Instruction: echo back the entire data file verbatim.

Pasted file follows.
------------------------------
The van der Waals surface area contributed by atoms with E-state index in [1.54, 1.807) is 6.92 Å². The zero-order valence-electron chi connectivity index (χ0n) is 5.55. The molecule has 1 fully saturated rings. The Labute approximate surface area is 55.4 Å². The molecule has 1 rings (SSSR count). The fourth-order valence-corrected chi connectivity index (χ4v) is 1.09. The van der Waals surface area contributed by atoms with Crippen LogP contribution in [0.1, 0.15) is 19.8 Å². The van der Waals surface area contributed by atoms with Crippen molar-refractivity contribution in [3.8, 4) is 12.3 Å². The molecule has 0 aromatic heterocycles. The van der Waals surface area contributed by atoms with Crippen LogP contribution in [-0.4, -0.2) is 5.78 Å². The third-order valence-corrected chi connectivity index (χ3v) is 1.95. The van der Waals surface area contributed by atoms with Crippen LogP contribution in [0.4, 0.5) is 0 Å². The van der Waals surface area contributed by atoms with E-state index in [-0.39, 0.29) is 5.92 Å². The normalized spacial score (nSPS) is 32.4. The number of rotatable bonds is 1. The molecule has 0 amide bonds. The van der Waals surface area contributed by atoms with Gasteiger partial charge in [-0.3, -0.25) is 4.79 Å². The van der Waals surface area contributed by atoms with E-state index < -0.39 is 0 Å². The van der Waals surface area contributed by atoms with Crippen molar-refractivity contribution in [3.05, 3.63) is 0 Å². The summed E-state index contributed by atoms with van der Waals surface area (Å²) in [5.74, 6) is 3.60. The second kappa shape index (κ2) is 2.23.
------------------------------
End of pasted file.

The van der Waals surface area contributed by atoms with E-state index in [1.54, 1.807) is 6.92 Å². The zero-order valence-electron chi connectivity index (χ0n) is 5.55. The molecule has 1 fully saturated rings. The Labute approximate surface area is 55.4 Å². The molecule has 1 rings (SSSR count). The fourth-order valence-corrected chi connectivity index (χ4v) is 1.09. The van der Waals surface area contributed by atoms with Crippen LogP contribution in [0.1, 0.15) is 19.8 Å². The van der Waals surface area contributed by atoms with Crippen molar-refractivity contribution in [3.8, 4) is 12.3 Å². The molecule has 0 aromatic heterocycles. The van der Waals surface area contributed by atoms with Crippen LogP contribution in [-0.4, -0.2) is 5.78 Å². The third-order valence-corrected chi connectivity index (χ3v) is 1.95. The van der Waals surface area contributed by atoms with Crippen LogP contribution in [0.4, 0.5) is 0 Å². The van der Waals surface area contributed by atoms with E-state index in [-0.39, 0.29) is 5.92 Å². The normalized spacial score (nSPS) is 32.4. The number of rotatable bonds is 1. The molecule has 0 amide bonds. The van der Waals surface area contributed by atoms with Gasteiger partial charge in [-0.3, -0.25) is 4.79 Å². The van der Waals surface area contributed by atoms with E-state index < -0.39 is 0 Å². The van der Waals surface area contributed by atoms with Crippen molar-refractivity contribution in [3.05, 3.63) is 0 Å². The summed E-state index contributed by atoms with van der Waals surface area (Å²) in [5.74, 6) is 3.60. The second kappa shape index (κ2) is 2.23.